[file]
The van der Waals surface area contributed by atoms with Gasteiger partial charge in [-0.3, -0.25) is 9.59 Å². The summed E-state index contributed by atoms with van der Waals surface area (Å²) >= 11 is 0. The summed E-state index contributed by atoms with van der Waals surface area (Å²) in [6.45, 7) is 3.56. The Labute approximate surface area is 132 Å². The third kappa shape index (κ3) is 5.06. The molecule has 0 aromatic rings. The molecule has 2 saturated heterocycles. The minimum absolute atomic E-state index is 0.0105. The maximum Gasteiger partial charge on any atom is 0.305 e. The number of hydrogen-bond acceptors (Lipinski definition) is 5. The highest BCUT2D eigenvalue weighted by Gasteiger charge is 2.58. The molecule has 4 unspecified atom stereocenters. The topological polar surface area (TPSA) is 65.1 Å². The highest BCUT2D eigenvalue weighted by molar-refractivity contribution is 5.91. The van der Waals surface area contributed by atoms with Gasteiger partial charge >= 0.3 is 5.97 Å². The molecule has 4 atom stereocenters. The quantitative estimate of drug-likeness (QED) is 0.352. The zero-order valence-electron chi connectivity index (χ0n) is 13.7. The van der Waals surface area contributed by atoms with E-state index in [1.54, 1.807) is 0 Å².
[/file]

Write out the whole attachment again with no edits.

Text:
The van der Waals surface area contributed by atoms with Gasteiger partial charge in [-0.3, -0.25) is 9.59 Å². The summed E-state index contributed by atoms with van der Waals surface area (Å²) >= 11 is 0. The summed E-state index contributed by atoms with van der Waals surface area (Å²) in [6.45, 7) is 3.56. The Labute approximate surface area is 132 Å². The third kappa shape index (κ3) is 5.06. The molecule has 0 aromatic rings. The molecule has 2 saturated heterocycles. The minimum absolute atomic E-state index is 0.0105. The maximum Gasteiger partial charge on any atom is 0.305 e. The number of hydrogen-bond acceptors (Lipinski definition) is 5. The highest BCUT2D eigenvalue weighted by Gasteiger charge is 2.58. The molecule has 4 unspecified atom stereocenters. The topological polar surface area (TPSA) is 65.1 Å². The highest BCUT2D eigenvalue weighted by molar-refractivity contribution is 5.91. The van der Waals surface area contributed by atoms with Gasteiger partial charge >= 0.3 is 5.97 Å². The molecule has 4 atom stereocenters. The quantitative estimate of drug-likeness (QED) is 0.352. The zero-order valence-electron chi connectivity index (χ0n) is 13.7. The van der Waals surface area contributed by atoms with E-state index in [1.54, 1.807) is 0 Å².